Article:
Masaccio and Campin, a comparison of Renaissance styles

Essay by lvngdeadUniversity, Bachelor'sA+, August 2004

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The Renaissance covered the period between 1400 and 1600, although some disagree on exact dates. The word renaissance literally means 'rebirth' and is the French translation of the Italian rinascita. The two principal components of Renaissance style are the following: a revival of the classical forms originally developed by the ancient Greeks and Romans, and an interest in humanism and assertion of the importance of the individual. The Renaissance period in art history corresponds to the beginning of the great Western age of discovery and exploration, when a general desire developed to examine all aspects of nature and the world.

Masaccio, originally named Tommaso Cassai, was born in San Giovanni Valdarno, near Florence, on December 21, 1401. Masaccio was the first painter to employ both linear and aerial perspective in his frescoes (Saint Peter for the Brancacci Chapel in Florence's Church of Santa Maria del Carmine). In the most famous of these scenes, the Tribute Money, Masaccio invested the figures of Christ and the apostles with a new sense of dignity, monumentality, and refinement.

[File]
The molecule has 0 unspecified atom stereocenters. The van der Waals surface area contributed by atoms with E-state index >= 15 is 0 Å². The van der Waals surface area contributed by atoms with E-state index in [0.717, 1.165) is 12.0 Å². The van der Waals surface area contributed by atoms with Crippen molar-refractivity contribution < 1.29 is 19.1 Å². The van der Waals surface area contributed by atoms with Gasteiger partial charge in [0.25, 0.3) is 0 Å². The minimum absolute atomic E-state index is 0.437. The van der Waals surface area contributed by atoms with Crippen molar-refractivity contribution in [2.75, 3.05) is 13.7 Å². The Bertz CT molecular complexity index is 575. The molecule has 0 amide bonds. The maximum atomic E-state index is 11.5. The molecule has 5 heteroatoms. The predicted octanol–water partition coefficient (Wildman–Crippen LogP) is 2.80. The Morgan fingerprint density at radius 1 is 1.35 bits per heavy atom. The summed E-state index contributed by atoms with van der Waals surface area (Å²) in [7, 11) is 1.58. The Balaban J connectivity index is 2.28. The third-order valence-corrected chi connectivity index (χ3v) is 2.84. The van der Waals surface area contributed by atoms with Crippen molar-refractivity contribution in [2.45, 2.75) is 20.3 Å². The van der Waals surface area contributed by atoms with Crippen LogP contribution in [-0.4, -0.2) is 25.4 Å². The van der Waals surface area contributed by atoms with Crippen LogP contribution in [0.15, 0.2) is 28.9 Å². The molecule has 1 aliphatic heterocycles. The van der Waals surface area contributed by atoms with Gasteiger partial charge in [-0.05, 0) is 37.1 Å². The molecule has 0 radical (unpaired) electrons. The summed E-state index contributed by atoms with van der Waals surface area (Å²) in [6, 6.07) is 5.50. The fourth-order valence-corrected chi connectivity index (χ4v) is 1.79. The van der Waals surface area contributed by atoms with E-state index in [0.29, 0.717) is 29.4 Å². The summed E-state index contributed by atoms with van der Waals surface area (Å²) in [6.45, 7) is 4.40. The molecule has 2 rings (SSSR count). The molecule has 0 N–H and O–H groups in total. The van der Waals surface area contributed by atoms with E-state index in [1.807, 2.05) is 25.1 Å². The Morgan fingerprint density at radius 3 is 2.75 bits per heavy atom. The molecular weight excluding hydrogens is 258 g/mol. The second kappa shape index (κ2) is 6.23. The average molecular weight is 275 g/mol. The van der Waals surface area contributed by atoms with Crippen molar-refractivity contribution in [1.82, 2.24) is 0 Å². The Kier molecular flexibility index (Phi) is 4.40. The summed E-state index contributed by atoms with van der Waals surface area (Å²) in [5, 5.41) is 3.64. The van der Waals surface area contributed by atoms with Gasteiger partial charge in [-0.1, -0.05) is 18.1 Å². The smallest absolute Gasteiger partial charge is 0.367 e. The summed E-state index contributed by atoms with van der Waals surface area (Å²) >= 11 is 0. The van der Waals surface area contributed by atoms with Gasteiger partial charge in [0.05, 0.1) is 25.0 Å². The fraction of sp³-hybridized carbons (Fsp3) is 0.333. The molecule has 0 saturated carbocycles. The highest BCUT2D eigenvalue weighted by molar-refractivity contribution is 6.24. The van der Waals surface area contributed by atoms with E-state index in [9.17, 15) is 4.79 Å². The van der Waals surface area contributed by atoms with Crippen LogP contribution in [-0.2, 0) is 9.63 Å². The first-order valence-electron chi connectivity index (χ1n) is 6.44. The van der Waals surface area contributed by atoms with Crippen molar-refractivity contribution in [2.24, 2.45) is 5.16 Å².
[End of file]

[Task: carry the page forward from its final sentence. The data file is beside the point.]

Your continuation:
The Brancacci Chapel became a training ground for later painters, including Michelangelo, who copied Masaccio's figures. In the Trinity fresco (Santa Maria Novella, Florence), Masaccio, by employing Brunelleschi's methods using linear perspective, created for the first time a convincing illusionist space depicting a chapel.

Robert Campin was considered the Master of Flemalle. Campin was born around 1380 in Tournai, where he qualified as a master in 1406/07. He is considered one of the great innovators of the early Netherlands school as he moved from the decorative but flat stylization of International Gothic to a mode in which realism and perspective played a more significant role. Campin's works are characterized by a robust and highly developed realism and concern for the details of daily life,